The findings related to the manipulations making one layer of social identity salient for the participants did prove that the salience of one layer of social identity impacts the individual’s representational repertoire and is highly influenced by the group’s collective history. But that’s not all; it was also found that the broadness of the social identity plays a role in the produced content of the individual’s representational field as well as the security and stability of the social identity vs. the threatened identities. In addition to the findings concerning the saliency of a social identity and their structure it was proven that the firstly evoked content and how shared it is, changes according to the social identity layer made salient, showing that there are some sort of expectations, it terms of action, behaviour and emotions. Those findings implied that there is a general agreement between the participants and organized meanings for each of the social identities, where memory serves in providing first the most relevant contents.

About Dr. Maysa Siag
Dr. Maysa Siag is currently a Research Trainee at the European Doctorate on Social Representation and Communication at La Sapienza, University of Rome. Read more about Maysa’s project athttp://iprafoundation.org/maysa-siag/.
To contact Maysa, please send an email to info(at)iprafoundation(dot)org and we would be happy to put you in contact.

 

CONGRATULATIONS TO OUR PAST PEACE RESEARCH GRANT RECIPIENT
ON COMPLETION OF HER PROJECT
Dr. Saba Bebawi

 

Saba Bebawi, of Australia, was granted this award in September, 2013 for her project titled“Democracy Building in Post Conflict Regions: Investigative Journalism Training Post ‘Arab Spring’.” A report of her research project follows.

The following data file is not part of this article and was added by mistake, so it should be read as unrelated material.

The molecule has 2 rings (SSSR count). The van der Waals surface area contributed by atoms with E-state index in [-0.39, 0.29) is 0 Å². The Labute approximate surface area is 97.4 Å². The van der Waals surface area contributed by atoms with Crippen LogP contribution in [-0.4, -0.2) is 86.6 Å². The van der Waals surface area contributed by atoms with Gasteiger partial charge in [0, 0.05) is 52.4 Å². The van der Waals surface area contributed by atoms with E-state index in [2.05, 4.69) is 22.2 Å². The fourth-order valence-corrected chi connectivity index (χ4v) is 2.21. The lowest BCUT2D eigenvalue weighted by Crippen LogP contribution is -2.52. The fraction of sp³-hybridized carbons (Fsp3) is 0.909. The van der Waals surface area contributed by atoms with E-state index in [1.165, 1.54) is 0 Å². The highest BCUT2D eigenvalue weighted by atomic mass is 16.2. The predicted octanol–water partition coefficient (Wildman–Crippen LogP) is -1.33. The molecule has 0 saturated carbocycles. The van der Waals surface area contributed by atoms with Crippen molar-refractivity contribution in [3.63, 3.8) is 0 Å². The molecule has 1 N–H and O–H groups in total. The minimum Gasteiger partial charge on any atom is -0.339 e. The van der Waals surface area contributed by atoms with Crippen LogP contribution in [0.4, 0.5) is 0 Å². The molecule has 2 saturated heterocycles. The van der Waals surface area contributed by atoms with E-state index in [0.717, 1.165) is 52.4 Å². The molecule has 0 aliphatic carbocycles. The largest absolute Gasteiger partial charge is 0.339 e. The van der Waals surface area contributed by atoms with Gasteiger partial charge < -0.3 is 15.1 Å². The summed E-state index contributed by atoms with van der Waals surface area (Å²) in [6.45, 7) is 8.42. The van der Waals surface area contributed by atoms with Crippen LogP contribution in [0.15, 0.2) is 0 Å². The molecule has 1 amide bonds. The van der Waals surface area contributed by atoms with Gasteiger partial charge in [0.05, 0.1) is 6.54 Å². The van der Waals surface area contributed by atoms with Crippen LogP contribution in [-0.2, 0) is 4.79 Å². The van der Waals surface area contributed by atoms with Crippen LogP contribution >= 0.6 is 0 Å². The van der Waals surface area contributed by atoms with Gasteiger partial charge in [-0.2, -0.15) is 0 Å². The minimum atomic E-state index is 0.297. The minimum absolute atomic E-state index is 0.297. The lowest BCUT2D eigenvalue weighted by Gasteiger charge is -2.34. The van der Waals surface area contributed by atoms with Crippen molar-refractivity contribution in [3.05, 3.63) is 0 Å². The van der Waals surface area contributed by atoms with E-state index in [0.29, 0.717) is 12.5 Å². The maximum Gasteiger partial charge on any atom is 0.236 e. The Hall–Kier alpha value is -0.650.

This project assesses the extent to which investigative journalism training for Arab journalists can be regarded as a knowledge and, in turn, a democracy building tool within the Arab world post the ‘Arab Spring’ protests. Specifically, this project focuses on how investigative journalism training and practice can be developed to provide in-depth news reporting in order to foster a democratic and transparent environment, which could lead to a sustainable and peaceful existence in post Arab Spring regions. Through interviews with Arab investigative reporting trainers, supervisors and journalists, this project uncovers the issues, challenges, and opportunities facing investigative journalism training in the Arab world.

This project, therefore, offers a clear perspective on the conditions, limitations and opportunities for investigative journalism training and practice in the Arab world, thus allowing for a better understanding of the extent to which such practice could play a role in democracy building and social empowerment. It discusses investigative journalism for print, radio, television and online platforms.

This study provides a set of policy recommendations on the state of investigative journalism training in the Arab region based on uncovering the limitations and opportunities investigative reporting is currently undergoing. These recommendations present a clear direction on what needs to be achieved or improved in order to allow investigative journalism to become a knowledge-building tool and a form of social empowerment, especially when the public is dependent on the media in post conflict times to reach a state of peace and development. Accordingly, this research project explores the extent to which investigative journalism training and practice for Arab journalists can be regarded as a knowledge and, in turn, a democracy building tool within the Arab world.